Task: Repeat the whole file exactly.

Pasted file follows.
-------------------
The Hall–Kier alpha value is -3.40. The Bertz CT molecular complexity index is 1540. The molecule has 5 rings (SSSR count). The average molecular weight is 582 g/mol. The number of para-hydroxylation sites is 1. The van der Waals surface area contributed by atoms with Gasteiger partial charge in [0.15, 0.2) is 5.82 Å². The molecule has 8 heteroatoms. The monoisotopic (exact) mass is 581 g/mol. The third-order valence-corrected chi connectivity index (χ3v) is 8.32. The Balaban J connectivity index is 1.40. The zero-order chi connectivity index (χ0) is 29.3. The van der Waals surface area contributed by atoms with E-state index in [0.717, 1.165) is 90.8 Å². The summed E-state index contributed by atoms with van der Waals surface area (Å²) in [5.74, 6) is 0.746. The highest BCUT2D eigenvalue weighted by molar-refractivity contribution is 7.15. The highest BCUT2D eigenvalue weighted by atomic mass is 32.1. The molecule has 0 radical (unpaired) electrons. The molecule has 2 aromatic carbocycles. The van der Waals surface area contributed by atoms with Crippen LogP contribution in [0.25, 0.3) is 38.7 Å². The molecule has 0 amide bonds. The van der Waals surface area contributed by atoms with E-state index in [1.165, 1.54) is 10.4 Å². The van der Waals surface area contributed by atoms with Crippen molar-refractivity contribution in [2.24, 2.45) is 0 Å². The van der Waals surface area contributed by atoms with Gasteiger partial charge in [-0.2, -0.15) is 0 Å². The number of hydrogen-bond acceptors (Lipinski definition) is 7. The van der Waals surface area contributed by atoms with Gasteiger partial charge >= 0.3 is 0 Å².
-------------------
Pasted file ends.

The Hall–Kier alpha value is -3.40. The Bertz CT molecular complexity index is 1540. The molecule has 5 rings (SSSR count). The average molecular weight is 582 g/mol. The number of para-hydroxylation sites is 1. The van der Waals surface area contributed by atoms with Gasteiger partial charge in [0.15, 0.2) is 5.82 Å². The molecule has 8 heteroatoms. The monoisotopic (exact) mass is 581 g/mol. The third-order valence-corrected chi connectivity index (χ3v) is 8.32. The Balaban J connectivity index is 1.40. The zero-order chi connectivity index (χ0) is 29.3. The van der Waals surface area contributed by atoms with E-state index in [0.717, 1.165) is 90.8 Å². The summed E-state index contributed by atoms with van der Waals surface area (Å²) in [5.74, 6) is 0.746. The highest BCUT2D eigenvalue weighted by molar-refractivity contribution is 7.15. The highest BCUT2D eigenvalue weighted by atomic mass is 32.1. The molecule has 0 radical (unpaired) electrons. The molecule has 2 aromatic carbocycles. The van der Waals surface area contributed by atoms with Crippen LogP contribution in [0.25, 0.3) is 38.7 Å². The molecule has 0 amide bonds. The van der Waals surface area contributed by atoms with E-state index in [1.165, 1.54) is 10.4 Å². The van der Waals surface area contributed by atoms with Crippen molar-refractivity contribution in [2.24, 2.45) is 0 Å². The van der Waals surface area contributed by atoms with Gasteiger partial charge in [-0.2, -0.15) is 0 Å². The number of hydrogen-bond acceptors (Lipinski definition) is 7. The van der Waals surface area contributed by atoms with Gasteiger partial charge >= 0.3 is 0 Å².